When you configure a package you can reference these paths and the RSB will provide sensible default or in this case map them to the BSP:

../${source_dir_curl}/configure \ <1>
  --host=%{_host} \
  --prefix=%{_prefix} \
  --bindir=%{_bindir} \
  --exec_prefix=%{_exec_prefix} \
  --includedir=%{_includedir} \
  --libdir=%{_libdir} \
  --libexecdir=%{_libexecdir} \
  --mandir=%{_mandir} \
  --infodir=%{_infodir} \
  --datadir=%{_datadir}

Items:

  1. The configure command for Curl.

BSP Configuration

The following RSB macros are defined when building a package for RTEMS:

Note

A complete list can be obtained by building with the --trace flag. The log will contain a listing of all macros before and after the configuration is loaded.

%{rtems_bsp}:
The name of the RTEMS BSP.
%{rtems_bsp_cc}:
The C compiler name for the RTEMS BSP.
%{rtems_bsp_cflags}:
The C compiler flags for the RTEMS BSP.
%{rtems_bsp_ccflags}:
The C++ compiler flags for the RTEMS BSP.
%{rtems_bsp_incpath}:
The include path to teh RTEMS BSP header files.
%{rtems_bsp_ldflags}:
The linker flags for the RTEMS BSP.
%{rtems_bsp_libs}:
The libraries used when linking an RTEMS BSP executable.
%{rtems_bsp_prefix}:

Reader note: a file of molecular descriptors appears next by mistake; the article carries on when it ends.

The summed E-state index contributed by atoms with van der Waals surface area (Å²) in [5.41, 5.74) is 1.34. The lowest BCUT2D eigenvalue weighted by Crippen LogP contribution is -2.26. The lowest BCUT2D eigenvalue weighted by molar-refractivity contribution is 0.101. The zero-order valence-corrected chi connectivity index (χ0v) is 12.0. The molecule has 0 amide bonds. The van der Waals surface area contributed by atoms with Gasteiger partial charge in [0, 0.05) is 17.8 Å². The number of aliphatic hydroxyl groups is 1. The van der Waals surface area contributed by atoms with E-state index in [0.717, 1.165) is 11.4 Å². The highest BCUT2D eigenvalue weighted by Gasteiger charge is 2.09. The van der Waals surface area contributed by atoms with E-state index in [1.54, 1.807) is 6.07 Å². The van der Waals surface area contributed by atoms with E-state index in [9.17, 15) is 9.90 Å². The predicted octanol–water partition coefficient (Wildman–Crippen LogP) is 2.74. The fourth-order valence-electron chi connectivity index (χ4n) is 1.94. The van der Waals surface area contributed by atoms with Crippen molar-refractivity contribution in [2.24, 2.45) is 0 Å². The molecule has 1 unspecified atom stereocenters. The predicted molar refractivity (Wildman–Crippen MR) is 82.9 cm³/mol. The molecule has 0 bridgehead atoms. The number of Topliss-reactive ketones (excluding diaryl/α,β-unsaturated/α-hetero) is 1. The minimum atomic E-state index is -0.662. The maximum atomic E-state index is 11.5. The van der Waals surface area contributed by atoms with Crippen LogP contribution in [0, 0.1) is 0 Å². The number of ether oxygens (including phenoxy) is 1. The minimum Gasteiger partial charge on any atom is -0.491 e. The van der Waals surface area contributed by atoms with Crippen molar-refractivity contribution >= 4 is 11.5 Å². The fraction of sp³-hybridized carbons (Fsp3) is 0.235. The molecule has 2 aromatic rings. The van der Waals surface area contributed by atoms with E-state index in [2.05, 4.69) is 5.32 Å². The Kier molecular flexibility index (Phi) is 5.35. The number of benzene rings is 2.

The prefix for the RTEMS BSP.
%{rtems-libbsd}:
The variable is set to found if LibBSD is available.
%{rtems-defaultconfig}:
The path of the RSB helper script to locate find header files or libraries.
%{_host}
The host triplet passed on the command line to the set builder using the --host options. This is the RTEMS architecture and version. For example arm-rtems5.
%{host_cflags}:
The BSP CFLAGS returned by pkgconfig.
%{host_cxxflags}:
The BSP CXXFLAGS returned by pkgconfig.
%{host_includes}:
The BSP include paths returned by pkgconfig.
%{host_ldflags}:
The BSP LDFLAGS returned by pkgconfig.
%{host_libs}:
The libraries needed to be linked to create an executable. If LibBSD is installed the library -lbsd is added. If the BSP has installed the RTEMS default configuration library (-lrtemsdefaultconfig) it is added to the list of libraries.
%{host_build_flags}:
This macro is defined in defaults.mc and is a series of shell commands that set up the environment to build an RTEMS package. If the host and the build triplets are the same it is a native build for your development host. If the host is not the build machine it is a cross-complitation build. For either case the following are defined.
%{_host_os}:
The host operating system extracted from the --host command line option. For example the operating sstem for the host of arm-rtems5 is rtems5.
%{_host_arch}:
The host architecture extracted from the --host command line option. For example the architecture for the host of arm-rtems5 is arm.
%{_host_cpu}:
The host cpu extracted from the --host command line option. For example the cpu for the host of arm-rtems5 is arm.